A Scalable and Secure Global Tracking Service for Mobile Agents

  • Volker Roth
  • Jan Peters
Conference paper
Part of the Lecture Notes in Computer Science book series (LNCS, volume 2240)


In this paper, we propose a global tracking service for mobile agents, which is scalable to the Internet and accounts for security issues as well as the particularities of mobile agents (frequent changes in locations). The protocols we propose address agent impersonation, malicious location updates, as well as security issues that arise from profiling location servers, and threaten the privacy of agent owners. We also describe the general framework of our tracking service, and some evaluation results of the reference implementation we made.


mobile agents tracking agent name security 


Unable to display preview. Download preview PDF.

Unable to display preview. Download preview PDF.


  1. 1.
    Yariv Aridor and Mitsuru Oshima. Infrastructure for mobile agents: Requirements and design. In Rothermel and Hohl [15], pages 38–49.Google Scholar
  2. 2.
    Joachim Baumann and Kurt Rothermel. The ShadowApproach:An orphan detection protocol for mobile agents. In Rothermel and Hohl [15], pages 2–13.Google Scholar
  3. 3.
    L. Bernardo and P. Pinto. A scalable location service with fast update responses. In IEEE Global Telecommunications Conference (GLOBECOM’98), volume 5, pages 2876–2881, 1998.Google Scholar
  4. 4.
    Michael Bursell, Richard Hayton, Douglas Donaldson, and Andrew Herbert. A Mobile Object Workbench. In Rothermel and Hohl [15], pages 136–147.Google Scholar
  5. 5.
    Thomas H. Cormen, Charles E. Leiserson, and Ronald L. Rivest. Introduction to Algorithms. McGraw-Hill, 1996.Google Scholar
  6. 6.
    FIPS180-1. Secure Hash Standard. Federal Information Processing Standards Publication 180-1, U.S. Department of Commerce/National Bureau of Standards, National Technical Information Service, Springfield, Virginia, April 1995. supersedes FIPS 180:1993.Google Scholar
  7. 7.
    S. Lazar, I. Weerakoon, and D. Sidhu. A scalable location tracking and message delivery scheme for mobile agents. In Proceedings Seventh IEEE InternationalWorkshop on Enabling Technologies: Infrastucture for Collaborative Enterprises (WET ICE’98), pages 243–248. IEEE Computer Society Press, 1998.Google Scholar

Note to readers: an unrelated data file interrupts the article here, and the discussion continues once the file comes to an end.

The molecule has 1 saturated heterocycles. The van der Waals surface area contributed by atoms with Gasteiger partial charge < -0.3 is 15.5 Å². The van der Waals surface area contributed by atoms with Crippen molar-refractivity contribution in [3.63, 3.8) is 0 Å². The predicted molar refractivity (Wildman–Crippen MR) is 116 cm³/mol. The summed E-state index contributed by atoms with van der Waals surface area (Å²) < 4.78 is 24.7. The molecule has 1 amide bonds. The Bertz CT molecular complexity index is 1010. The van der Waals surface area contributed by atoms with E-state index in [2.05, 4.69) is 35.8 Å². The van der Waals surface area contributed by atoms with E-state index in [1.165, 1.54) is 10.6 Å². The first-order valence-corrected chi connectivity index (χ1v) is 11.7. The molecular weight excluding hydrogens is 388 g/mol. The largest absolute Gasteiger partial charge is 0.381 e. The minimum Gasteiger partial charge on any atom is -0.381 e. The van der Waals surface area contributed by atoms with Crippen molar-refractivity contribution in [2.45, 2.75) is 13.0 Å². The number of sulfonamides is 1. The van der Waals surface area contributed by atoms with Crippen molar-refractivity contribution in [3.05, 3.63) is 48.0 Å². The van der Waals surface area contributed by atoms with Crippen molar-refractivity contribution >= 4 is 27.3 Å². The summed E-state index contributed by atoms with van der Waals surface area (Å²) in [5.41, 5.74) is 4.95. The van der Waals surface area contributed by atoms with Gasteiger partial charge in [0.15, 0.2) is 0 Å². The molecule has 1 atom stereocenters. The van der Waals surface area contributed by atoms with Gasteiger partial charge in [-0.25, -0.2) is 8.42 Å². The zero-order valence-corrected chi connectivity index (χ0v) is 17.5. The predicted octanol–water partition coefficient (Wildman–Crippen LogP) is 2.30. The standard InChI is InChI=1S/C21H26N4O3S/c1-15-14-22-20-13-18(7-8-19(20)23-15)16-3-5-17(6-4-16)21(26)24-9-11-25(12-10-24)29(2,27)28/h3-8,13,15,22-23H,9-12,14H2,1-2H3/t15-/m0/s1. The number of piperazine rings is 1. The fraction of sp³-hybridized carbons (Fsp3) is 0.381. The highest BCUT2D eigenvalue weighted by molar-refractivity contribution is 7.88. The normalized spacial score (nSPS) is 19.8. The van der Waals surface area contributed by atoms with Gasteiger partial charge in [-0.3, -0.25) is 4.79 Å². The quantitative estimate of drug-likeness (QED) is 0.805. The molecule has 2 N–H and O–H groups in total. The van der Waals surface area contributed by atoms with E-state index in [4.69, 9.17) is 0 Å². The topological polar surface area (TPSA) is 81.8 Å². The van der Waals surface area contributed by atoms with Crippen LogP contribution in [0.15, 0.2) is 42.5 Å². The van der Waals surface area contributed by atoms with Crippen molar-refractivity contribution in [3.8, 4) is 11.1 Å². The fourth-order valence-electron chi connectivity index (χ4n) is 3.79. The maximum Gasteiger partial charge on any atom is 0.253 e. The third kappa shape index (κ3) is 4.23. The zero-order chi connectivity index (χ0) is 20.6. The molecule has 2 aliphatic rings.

8. 8.
    Alfred J. Menezes, Paul C. van Oorschot, and Scott A. Vanstone. Handbook of Applied Cryptography. Discrete Mathematics and its Applications. CRC Press, New York, 1996. ISBN 0-8493-8523-7.Google Scholar
  9. 9.
    D. Milojicic, W. LaForge, and D. Chauhan. Mobile Objects and Agents (MOA). In Proc. of the Fourth USENIX Conference on Object-Oriented Technologies and Systems (COOTS’98), April 1998.Google Scholar
  10. 10.
    Luc Moreau. Distributed directory service and message routing for mobile agents. Technical Report ECSTR M99/3, Department of Electronics and Computer Science, University of Southampton, November 1999.Google Scholar
  11. 11.
    Amy L. Murphy and Gian Pietro Picco. Reliable communication for highly mobile agents. In Proc. First International Symposium on Agent Systems and Applications, and Third International Symposium on Mobile Agents (ASA/MA’99), pages 141–150. IEEE Computer Society Press, 1999.Google Scholar
  12. 12.
    Volker Roth. Scalable and Secure Global Name Services for Mobile Agents. 6th ECOOP Workshop on Mobile Object Systems: Operating System Support, Security and Programming Languages (Cannes, France, June 2000).Google Scholar
  13. 13.
    Volker Roth. Programming Satan’s Agents. In 1st InternationalWorkshop on Secure Mobile Multi-Agent Systems, Montreal, Canada, 2001.Google Scholar
  14. 14.
    Volker Roth and Mehrdad Jalali. Concepts and architecture of a security-centric mobile agent server. In Proc. Fifth International Symposium on Autonomous Decentralized Systems (ISADS 2001), Dallas, Texas, U.S.A., March 2001. IEEE Computer Society Press. Accepted for publication.Google Scholar
  15. 15.
    K. Rothermel and F. Hohl, editors. Proceedings of the Second International Workshop on Mobile Agents (MA’ 98), volume 1477 of Lecture Notes in Computer Science. Springer Verlag, Berlin Heidelberg, September 1998.Google Scholar
  16. 16.
    Peter Sewell, Pawel Wojciechowski, and Benjamin Pierce. Location-independent communication for mobile agents: a two-level architecture. Technical Report 462, Computer Laboratory, University of Cambridge, April 1999.Google Scholar
  17. 17.
    A. Di Stefano, L. Lo Bello, and C. Santoro. Naming and locating mobile agents in an Internet environment. In Proc. Third International Enterprise Distributed Object Computing Conference (EDOC’ 99), pages 153–161, 1999.Google Scholar
  18. 18.
    Andrew S. Tanenbaum. Modern Operating Systems. Prentice Hall, Inc., 1992.Google Scholar
  19. 19.
    M. van Steen, F. J. Hauck, P. Homburg, and A. S. Tanenbaum. Locating Objects inWide-Area Systems. IEEE Communications Magazine, pages 104–109, January 1998.Google Scholar
  20. 20.
    Pawel Wojciechowski and Peter Sewell. Nomadic Pict: Language and Infrastructure Design for Mobile Agents. In Proc. First International Symposium on Agent Systems and Applications, and Third International Symposium on Mobile Agents (ASA/MA’ 99), volume 2, pages 821–826, October 1999.Google Scholar

Copyright information

© Springer-Verlag Berlin Heidelberg 2001

Authors and Affiliations

  • Volker Roth
    • 1
  • Jan Peters
    • 1
  1. 1.Fraunhofer Institut für Graphische DatenverarbeitungDarmstadtGermany

Personalised recommendations